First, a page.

The church students of the 1960s, lapping up the transient trendiness of the times, have now ascended into positions of influence in many denominations. It is not only Catholics who are worried about this. Browsing the website of Forward Together. a Church of Scotland group committed to core values of Christian belief, one discovers a growing resentment at the way their church leadership is going. For example, the cloning of human embryos so that they can be destroyed by biomedical researchers was approved at the Church's General Assembly in May 2006. In so doing, the Church of Scotland is now on a collision course with almost all expressions of church opinion around the globe. The Kirk is the only established church in the world to have endorsed such an unethical practice.
The foot cannot say: "I am not part of the body."
Another case of the Kirk losing its ecumenical way is in the sphere of education. In the last few years I have attended a number of multi-denominational conferences in England where Anglican and Methodist educational spokespeople have voiced their outrage to me at the Kirk's opposition to Catholic schools in Scotland. They cannot understand why Christian would attack Christian on this matter. The idea of Anglican leaders calling for the closure of Catholic schools south of the border is unthinkable. Yet up here, the present Moderator of the Church of Scotland, Alan McDonald, told the Sunday limes recently: "The system of separate schools was started in a very 'different context in a different time. It is a different time now." And he added chillingly: "It is a different Scotland."
And the Moderator-designate Sheilagh Kesting, who takes over next month, is quoted as saying that she "would prefer that there were no faith schools and there were broad-based state schools for everybody". For broad-based, read secular. English Protestant leaders are amazed at this: a church leader coils for the end of faith schools! As they belong to another denomination, in no definition could this be described as ecumenical behaviour. In fact, the astoundingly anti-ecumenical nature of these views from the Moderators should cause the Catholic Church to pause and reflect on the value of continuing with ACTS. If the Scottish version of ecumenism is nothing more than rhetoric and oneupmanship, then we need a new ecumenism.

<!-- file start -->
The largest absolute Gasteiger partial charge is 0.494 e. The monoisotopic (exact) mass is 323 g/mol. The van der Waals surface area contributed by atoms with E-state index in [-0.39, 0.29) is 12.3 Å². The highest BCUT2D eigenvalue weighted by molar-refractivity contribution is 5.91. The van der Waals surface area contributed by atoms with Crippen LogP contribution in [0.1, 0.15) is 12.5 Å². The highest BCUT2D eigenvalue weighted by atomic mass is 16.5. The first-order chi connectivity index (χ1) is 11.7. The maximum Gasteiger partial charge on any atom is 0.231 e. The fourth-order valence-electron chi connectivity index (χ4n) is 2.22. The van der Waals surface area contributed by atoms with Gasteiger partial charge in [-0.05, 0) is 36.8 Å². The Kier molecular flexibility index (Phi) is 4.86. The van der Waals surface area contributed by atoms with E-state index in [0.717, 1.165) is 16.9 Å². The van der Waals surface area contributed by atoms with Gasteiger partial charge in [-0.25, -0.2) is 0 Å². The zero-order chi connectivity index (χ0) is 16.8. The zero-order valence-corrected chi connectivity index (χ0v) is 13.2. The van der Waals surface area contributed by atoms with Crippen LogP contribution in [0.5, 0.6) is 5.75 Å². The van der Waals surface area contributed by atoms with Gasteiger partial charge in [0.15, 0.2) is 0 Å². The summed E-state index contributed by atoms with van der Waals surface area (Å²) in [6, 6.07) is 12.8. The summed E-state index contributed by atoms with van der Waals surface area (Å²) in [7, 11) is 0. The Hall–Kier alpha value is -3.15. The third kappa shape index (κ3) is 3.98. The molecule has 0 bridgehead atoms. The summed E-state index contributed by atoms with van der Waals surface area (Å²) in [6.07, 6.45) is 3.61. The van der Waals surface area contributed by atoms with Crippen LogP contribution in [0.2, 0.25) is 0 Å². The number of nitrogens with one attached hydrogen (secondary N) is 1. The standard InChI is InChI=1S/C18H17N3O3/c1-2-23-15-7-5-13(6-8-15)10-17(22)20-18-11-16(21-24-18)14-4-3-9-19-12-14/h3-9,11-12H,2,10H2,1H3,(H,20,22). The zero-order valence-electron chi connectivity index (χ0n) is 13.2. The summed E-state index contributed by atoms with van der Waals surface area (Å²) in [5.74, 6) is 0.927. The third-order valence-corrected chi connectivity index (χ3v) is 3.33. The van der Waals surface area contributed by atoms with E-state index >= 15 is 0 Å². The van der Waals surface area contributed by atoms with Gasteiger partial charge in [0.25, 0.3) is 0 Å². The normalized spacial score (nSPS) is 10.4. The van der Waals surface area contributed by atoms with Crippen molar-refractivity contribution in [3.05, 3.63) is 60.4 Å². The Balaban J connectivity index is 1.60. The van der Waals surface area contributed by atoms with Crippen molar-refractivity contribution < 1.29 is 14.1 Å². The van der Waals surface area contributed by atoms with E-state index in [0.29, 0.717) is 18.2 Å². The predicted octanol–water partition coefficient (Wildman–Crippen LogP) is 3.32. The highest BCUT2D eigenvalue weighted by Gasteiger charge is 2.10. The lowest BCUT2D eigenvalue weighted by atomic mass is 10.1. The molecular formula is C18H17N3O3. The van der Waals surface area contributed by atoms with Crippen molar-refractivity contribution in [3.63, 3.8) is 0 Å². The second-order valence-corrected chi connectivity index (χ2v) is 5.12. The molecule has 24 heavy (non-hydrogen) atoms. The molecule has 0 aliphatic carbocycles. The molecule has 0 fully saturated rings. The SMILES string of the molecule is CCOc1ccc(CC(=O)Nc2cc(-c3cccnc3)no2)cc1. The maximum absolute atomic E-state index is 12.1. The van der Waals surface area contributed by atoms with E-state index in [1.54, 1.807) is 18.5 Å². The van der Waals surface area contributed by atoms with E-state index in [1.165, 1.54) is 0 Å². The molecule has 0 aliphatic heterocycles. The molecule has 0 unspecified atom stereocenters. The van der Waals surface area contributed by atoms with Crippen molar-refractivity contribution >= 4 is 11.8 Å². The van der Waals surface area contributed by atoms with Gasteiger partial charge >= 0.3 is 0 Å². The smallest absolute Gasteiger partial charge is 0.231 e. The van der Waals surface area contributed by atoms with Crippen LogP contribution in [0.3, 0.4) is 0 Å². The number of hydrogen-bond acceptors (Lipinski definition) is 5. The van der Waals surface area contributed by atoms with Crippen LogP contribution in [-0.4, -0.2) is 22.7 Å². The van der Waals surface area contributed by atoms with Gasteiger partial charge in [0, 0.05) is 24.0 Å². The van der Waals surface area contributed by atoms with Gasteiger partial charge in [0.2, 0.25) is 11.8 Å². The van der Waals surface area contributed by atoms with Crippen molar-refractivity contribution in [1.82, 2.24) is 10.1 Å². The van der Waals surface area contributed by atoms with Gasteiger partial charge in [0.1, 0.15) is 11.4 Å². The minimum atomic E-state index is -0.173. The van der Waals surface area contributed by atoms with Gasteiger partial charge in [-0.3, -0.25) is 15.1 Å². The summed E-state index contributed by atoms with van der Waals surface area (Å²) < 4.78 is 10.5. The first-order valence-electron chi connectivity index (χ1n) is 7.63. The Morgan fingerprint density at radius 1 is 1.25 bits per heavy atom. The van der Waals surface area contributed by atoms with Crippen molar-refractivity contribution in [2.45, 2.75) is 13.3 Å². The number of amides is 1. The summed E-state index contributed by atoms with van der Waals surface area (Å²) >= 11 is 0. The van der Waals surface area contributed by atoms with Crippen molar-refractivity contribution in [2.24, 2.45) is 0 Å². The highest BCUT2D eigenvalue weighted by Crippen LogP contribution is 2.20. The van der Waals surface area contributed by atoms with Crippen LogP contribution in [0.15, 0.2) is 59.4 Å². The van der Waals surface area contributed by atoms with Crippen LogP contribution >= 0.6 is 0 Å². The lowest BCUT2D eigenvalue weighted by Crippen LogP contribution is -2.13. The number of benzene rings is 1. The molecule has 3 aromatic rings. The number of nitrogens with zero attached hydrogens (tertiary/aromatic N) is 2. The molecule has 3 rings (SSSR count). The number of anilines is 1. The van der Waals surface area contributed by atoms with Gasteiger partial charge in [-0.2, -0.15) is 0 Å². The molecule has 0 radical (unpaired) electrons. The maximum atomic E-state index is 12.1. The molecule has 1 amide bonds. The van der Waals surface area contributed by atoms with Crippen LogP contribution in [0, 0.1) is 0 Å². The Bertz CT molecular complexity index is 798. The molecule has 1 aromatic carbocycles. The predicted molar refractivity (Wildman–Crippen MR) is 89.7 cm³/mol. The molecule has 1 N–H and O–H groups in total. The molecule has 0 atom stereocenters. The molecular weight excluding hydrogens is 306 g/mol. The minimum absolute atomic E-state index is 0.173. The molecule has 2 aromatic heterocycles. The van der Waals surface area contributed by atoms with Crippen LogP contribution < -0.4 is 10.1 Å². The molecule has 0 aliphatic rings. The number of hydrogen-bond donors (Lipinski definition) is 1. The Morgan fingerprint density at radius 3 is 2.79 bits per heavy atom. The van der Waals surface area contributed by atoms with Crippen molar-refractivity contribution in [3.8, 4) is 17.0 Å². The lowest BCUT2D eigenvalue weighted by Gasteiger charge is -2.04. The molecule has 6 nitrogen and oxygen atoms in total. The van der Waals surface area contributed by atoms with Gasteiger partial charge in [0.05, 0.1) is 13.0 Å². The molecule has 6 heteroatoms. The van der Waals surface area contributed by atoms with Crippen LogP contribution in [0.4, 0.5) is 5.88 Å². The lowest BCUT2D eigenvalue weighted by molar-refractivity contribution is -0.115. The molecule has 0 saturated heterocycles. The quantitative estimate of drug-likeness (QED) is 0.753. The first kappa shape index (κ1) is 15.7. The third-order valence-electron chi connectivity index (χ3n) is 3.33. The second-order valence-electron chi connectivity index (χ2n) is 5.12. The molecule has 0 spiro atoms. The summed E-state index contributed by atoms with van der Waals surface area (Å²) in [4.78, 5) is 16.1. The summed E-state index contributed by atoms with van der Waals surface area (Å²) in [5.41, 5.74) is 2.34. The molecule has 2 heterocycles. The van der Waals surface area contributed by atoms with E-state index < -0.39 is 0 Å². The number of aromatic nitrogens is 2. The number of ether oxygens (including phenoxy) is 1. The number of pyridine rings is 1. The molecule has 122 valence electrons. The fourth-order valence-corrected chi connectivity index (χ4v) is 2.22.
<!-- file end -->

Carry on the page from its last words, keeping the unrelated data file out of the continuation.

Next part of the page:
The eye cannot say to the hand: "I don't need you."
In throwing their lot in with the secular opponents of Christian education. the Kirk leadership seems to be paving the way for a time when Christianity is but a faded memory in our culture. Is this how they truly regard the Christian Church? Are we as irrelevant or as dangerous as they feverishly imagine?
The foot cannot say: "I am not part of the body."
Luckily, not all Kirk spokespeople take this disappointingly unfriendly view. A previous Moderator, Andrew McLennan, was a wholehearted supporter of our schools his wife was a teacher in one. Discovering the ethos of Catholic education with an open mind can be a truly positive learning experience for many. (The angry and blinkered tone of much of the anti-faith schools argument would be seriously ameliorated if our opponents could visit their local Catholic school as part of their researches.) Another great Protestant supporter is minister Ron Ferguson, one time eader of the Iona Community and now a columnist in Glasgow's Herald newspaper, who writes with fairness and understanding on this matter. Any damage done by McDonald and Kesting has been partially healed by another intervention in the Herald recently from Cameron Harrison, a former chief executive of the Scottish Consultative Council on the Curriculum, and recently ordained as a minister. "You stick up for your Catholic schools. In fact, if it helps, let's say it explicitly and authoritatively the evidence is that, on average, Catholic schools are better, and that's the blunt truth. And, judging by the queues of non-Catholic, middle-class parents enrolling their children at my local Catholic primary, you won't want for support."
This is ecumenism in action. This is how to fight sectarianism. McDonald, Kesting and others need to be reminded of Archbishop Conti's wards that "it is secularism that feeds sectarianism". The Kirk leadership needs to rediscover who its real friends are. When the liberal elites get tired of their useful patsies, -we will still be here, waiting with open arms and open hearts.
"Christ is like a single body which has many organs. If one part of the body is praised. all others share its happiness."
This is a revised version of an article that first appeared in our sister paper. the Scottish Catholic Observer